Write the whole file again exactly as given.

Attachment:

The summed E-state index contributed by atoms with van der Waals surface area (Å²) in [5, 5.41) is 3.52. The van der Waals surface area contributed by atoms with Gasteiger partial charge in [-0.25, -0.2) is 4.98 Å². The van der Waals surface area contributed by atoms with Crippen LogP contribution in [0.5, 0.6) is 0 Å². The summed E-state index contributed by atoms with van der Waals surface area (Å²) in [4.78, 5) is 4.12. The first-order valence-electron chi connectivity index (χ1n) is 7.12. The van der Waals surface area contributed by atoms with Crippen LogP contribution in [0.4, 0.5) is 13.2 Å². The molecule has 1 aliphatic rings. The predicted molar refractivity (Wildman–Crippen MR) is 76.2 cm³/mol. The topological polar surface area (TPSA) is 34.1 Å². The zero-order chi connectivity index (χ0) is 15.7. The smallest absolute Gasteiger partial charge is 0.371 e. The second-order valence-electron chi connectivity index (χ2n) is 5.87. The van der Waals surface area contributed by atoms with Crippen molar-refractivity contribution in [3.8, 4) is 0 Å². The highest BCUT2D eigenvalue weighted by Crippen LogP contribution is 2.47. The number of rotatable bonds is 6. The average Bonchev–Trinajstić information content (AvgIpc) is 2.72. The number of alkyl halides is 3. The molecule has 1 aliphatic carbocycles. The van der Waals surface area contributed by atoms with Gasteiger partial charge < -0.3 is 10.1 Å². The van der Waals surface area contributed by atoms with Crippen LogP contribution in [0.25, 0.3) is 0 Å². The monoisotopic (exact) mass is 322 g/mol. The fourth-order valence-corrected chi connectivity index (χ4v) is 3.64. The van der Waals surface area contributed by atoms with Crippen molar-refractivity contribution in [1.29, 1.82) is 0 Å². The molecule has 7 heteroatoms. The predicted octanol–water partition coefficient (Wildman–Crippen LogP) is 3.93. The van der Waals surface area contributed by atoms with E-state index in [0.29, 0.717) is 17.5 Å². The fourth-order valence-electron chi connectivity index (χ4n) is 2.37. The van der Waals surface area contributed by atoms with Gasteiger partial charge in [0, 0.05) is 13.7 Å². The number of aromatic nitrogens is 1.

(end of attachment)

The summed E-state index contributed by atoms with van der Waals surface area (Å²) in [5, 5.41) is 3.52. The van der Waals surface area contributed by atoms with Gasteiger partial charge in [-0.25, -0.2) is 4.98 Å². The van der Waals surface area contributed by atoms with Crippen LogP contribution in [0.5, 0.6) is 0 Å². The summed E-state index contributed by atoms with van der Waals surface area (Å²) in [4.78, 5) is 4.12. The first-order valence-electron chi connectivity index (χ1n) is 7.12. The van der Waals surface area contributed by atoms with Crippen LogP contribution in [0.4, 0.5) is 13.2 Å². The molecule has 1 aliphatic rings. The predicted molar refractivity (Wildman–Crippen MR) is 76.2 cm³/mol. The topological polar surface area (TPSA) is 34.1 Å². The zero-order chi connectivity index (χ0) is 15.7. The smallest absolute Gasteiger partial charge is 0.371 e. The second-order valence-electron chi connectivity index (χ2n) is 5.87. The van der Waals surface area contributed by atoms with Crippen molar-refractivity contribution in [3.8, 4) is 0 Å². The highest BCUT2D eigenvalue weighted by Crippen LogP contribution is 2.47. The number of rotatable bonds is 6. The average Bonchev–Trinajstić information content (AvgIpc) is 2.72. The number of alkyl halides is 3. The molecule has 1 aliphatic carbocycles. The van der Waals surface area contributed by atoms with Gasteiger partial charge < -0.3 is 10.1 Å². The van der Waals surface area contributed by atoms with Crippen LogP contribution in [0.25, 0.3) is 0 Å². The monoisotopic (exact) mass is 322 g/mol. The fourth-order valence-corrected chi connectivity index (χ4v) is 3.64. The van der Waals surface area contributed by atoms with Crippen molar-refractivity contribution in [1.29, 1.82) is 0 Å². The molecule has 7 heteroatoms. The predicted octanol–water partition coefficient (Wildman–Crippen LogP) is 3.93. The van der Waals surface area contributed by atoms with E-state index in [0.29, 0.717) is 17.5 Å². The fourth-order valence-electron chi connectivity index (χ4n) is 2.37. The van der Waals surface area contributed by atoms with Gasteiger partial charge in [0, 0.05) is 13.7 Å². The number of aromatic nitrogens is 1.